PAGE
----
When Linda first shows up, before she even utters a line, you notice her wardrobe. Biel is attractive to begin with but here the loose, flowing, beautiful and bohemian (apparently, the one product placement is Free People clothing…that’s a joke) clothes add to her natural beauty and add an element of ethereal quality to the character of Linda. Biel plays Linda like she wears the clothes, loose, earthy, real and beautifully.
Emanuel and the Truth About Fishes also stars Alfred Molina as Dennis, Emanuel’s father. Alfred Molina is Alfred Molina, he could read YouTube comments and I would pay attention. He’s brilliant. Always.
Perpetual scene stealer and all around go to guy for any genre, Jimmi Simpson plays Arthur, Emanuel’s dorky friend at her medical supply/pharmacy job. Here Simpson has shed his Liam Mcpoyle robe (It’s Always Sunny in Philadelphia) and is wearing his big boy clothes and his drama cap, along with his Warby Parkers. As Arthur, it is his job to play the lone “bad” guy in the movie. And he is anything but a “bad guy.” Arthur eventually goes on a date with Linda. At the end of this date, with Emanuel downstairs listening to the baby monitor, it is Arthur who tasked with informing Linda of just how crazy she is.
It’s a scene that works so well you’ll get cranky about how it emotionally disrupts you. In just a short time, you’re emotions will be righted again. It’s that warm blanket that Gregorini sets up early in the film coming to cover you. That little emotional pinball game is not easy to pull off and is evidence that everyone involved in this film brought their A game.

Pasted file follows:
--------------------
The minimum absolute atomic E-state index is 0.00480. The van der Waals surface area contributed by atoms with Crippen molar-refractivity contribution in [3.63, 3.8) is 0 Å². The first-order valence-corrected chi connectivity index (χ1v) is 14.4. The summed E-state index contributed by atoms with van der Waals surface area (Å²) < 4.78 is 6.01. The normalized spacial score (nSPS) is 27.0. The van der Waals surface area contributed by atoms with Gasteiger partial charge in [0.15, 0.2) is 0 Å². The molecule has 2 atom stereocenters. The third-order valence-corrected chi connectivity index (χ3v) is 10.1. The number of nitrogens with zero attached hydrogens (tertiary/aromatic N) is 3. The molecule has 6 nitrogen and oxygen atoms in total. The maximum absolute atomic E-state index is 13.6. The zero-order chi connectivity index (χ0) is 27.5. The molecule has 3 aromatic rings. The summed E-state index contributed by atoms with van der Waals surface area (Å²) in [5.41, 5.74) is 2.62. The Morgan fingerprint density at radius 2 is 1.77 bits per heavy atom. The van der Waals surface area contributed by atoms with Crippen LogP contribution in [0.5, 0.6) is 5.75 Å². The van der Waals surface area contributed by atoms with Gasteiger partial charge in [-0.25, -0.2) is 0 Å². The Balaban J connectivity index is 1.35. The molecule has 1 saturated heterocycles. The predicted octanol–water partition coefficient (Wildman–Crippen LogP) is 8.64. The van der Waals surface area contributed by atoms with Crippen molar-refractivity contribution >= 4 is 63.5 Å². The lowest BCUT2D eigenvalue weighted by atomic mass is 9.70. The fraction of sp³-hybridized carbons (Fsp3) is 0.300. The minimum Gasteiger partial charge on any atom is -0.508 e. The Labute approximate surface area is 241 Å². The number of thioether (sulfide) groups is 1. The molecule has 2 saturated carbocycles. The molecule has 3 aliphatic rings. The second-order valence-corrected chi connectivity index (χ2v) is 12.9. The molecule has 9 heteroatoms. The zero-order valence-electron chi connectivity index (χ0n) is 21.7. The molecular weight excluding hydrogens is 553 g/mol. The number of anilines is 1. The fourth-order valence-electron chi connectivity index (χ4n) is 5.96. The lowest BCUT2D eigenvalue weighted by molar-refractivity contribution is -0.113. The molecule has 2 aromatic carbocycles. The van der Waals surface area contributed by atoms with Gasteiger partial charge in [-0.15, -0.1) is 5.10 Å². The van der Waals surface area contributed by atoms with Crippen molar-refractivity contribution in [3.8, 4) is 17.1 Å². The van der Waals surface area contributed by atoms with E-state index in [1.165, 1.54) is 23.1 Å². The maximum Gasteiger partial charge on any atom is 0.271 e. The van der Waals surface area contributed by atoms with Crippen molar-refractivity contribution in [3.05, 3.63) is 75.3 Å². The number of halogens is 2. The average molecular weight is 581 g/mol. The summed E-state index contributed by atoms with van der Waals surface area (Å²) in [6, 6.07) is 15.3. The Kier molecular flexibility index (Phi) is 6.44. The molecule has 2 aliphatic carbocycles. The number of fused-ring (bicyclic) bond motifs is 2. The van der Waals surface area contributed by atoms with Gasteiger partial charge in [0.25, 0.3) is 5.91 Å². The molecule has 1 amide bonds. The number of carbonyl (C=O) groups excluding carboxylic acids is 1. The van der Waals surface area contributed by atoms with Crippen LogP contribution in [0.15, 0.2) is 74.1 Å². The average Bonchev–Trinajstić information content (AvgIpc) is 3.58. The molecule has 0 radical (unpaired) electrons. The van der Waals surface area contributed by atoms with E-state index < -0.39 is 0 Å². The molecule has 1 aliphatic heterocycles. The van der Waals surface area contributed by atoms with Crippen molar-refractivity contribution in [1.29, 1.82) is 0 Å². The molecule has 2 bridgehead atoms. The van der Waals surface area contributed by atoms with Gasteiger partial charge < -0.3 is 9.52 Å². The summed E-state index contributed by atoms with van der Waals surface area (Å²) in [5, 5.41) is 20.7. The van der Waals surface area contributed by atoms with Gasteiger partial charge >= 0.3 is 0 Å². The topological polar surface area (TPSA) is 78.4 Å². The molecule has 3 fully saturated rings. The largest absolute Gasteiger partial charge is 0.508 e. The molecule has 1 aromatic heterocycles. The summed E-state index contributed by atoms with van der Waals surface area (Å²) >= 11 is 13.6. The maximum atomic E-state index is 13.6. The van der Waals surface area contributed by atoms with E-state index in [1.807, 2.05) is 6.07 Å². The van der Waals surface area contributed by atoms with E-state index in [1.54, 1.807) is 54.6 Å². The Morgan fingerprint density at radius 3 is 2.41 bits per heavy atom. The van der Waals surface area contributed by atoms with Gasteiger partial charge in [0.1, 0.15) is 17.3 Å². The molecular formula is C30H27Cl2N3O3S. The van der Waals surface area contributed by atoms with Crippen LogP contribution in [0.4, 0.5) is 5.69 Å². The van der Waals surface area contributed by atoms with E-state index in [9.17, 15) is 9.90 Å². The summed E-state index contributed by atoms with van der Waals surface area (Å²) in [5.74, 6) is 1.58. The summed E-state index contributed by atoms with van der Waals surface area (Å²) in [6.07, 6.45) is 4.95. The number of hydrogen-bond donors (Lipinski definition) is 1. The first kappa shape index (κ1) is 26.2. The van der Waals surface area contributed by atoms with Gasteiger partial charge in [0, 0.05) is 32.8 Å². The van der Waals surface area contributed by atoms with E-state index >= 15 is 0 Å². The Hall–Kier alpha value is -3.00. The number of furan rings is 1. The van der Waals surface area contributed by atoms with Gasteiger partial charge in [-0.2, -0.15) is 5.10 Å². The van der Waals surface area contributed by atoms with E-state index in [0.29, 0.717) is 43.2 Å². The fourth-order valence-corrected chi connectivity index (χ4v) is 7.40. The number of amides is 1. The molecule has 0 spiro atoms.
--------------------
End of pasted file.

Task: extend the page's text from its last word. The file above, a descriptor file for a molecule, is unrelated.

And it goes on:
So, what is the truth about fishes? I honestly do not know. I’m flummoxed as to the metaphorical significance of the title. I’ll leave that for the smarter folks.
So what makes Emanuel so protective over Linda’s craziness? I’m not telling.
I will tell you Emanuel refuses to bond with her stepmother but has such a longing for a mother figure that she embraces Linda, who resembles her own mother. I will tell you Linda’s crazy is revealed fairly early as Emanuel and she are developing their friendship. Emanuel first ignores the crazy and then teeters on embracing it, completely cognizant that she is jeopardizing her own sanity.
The ending is exceptionally beautiful as both Emanuel and Linda are able to bury their respective pain and crazy. Indeed, the scenes leading to that beautiful moment once again require that suspension of reality, but if you can do that, you will be rewarded.
There is a scene shortly after the “crazy” reveal, and before the ending, between Emanuel and Dennis where he firmly says to her “Emanuel, you don’t know what is in other people’s hearts!” She quickly replies “No I don’t but I know what is in mine.” I know it sounds cheesy and in lesser hands than Molina and Scodelario’s it wouldn’t work. But Emanuel’s simple retort is so truly moving. It makes you wonder if only more people stopped trying to think about what others may think and may do and were focused on, and motivated by, what is in their own hearts, how much better off we would be.
Emanuel and the Truth About Fishes is one of those films that no major studio would make. And that is sad. It’s one of those movies that movie buffs and saps, like me, tend to enjoy. It’s also one of those movies the re-charges me and makes me realize that there are really talented film makers like Francesca Gregorini out there creating. It’s one of those movies that force you to forget the dreck that some of these performers have been in and reminds you that they are where they are because they are talented (and not necessarily who they are married to). It’s one of those movies that, if you can, you should see.
Emanuel and the Truth About Fishes concluded its Brooklyn Film Festival run last night.